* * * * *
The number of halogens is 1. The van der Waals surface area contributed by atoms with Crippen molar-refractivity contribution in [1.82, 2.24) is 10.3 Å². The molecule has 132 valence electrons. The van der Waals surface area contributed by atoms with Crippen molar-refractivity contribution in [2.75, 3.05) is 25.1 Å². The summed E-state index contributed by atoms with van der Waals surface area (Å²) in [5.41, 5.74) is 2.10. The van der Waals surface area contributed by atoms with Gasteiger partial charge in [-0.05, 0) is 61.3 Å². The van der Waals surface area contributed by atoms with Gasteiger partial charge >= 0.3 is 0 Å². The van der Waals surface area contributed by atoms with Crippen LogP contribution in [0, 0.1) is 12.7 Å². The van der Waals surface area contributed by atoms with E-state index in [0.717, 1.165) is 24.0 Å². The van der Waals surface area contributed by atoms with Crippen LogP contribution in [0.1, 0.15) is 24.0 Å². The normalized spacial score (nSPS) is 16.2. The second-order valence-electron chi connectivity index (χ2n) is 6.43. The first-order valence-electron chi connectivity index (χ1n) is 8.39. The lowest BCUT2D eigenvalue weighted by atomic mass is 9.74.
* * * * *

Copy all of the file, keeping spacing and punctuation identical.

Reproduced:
The number of halogens is 1. The van der Waals surface area contributed by atoms with Crippen molar-refractivity contribution in [1.82, 2.24) is 10.3 Å². The molecule has 132 valence electrons. The van der Waals surface area contributed by atoms with Crippen molar-refractivity contribution in [2.75, 3.05) is 25.1 Å². The summed E-state index contributed by atoms with van der Waals surface area (Å²) in [5.41, 5.74) is 2.10. The van der Waals surface area contributed by atoms with Gasteiger partial charge in [-0.05, 0) is 61.3 Å². The van der Waals surface area contributed by atoms with Gasteiger partial charge >= 0.3 is 0 Å². The van der Waals surface area contributed by atoms with Crippen LogP contribution in [0, 0.1) is 12.7 Å². The van der Waals surface area contributed by atoms with E-state index in [0.717, 1.165) is 24.0 Å². The van der Waals surface area contributed by atoms with Crippen LogP contribution in [0.1, 0.15) is 24.0 Å². The normalized spacial score (nSPS) is 16.2. The second-order valence-electron chi connectivity index (χ2n) is 6.43. The first-order valence-electron chi connectivity index (χ1n) is 8.39. The lowest BCUT2D eigenvalue weighted by atomic mass is 9.74.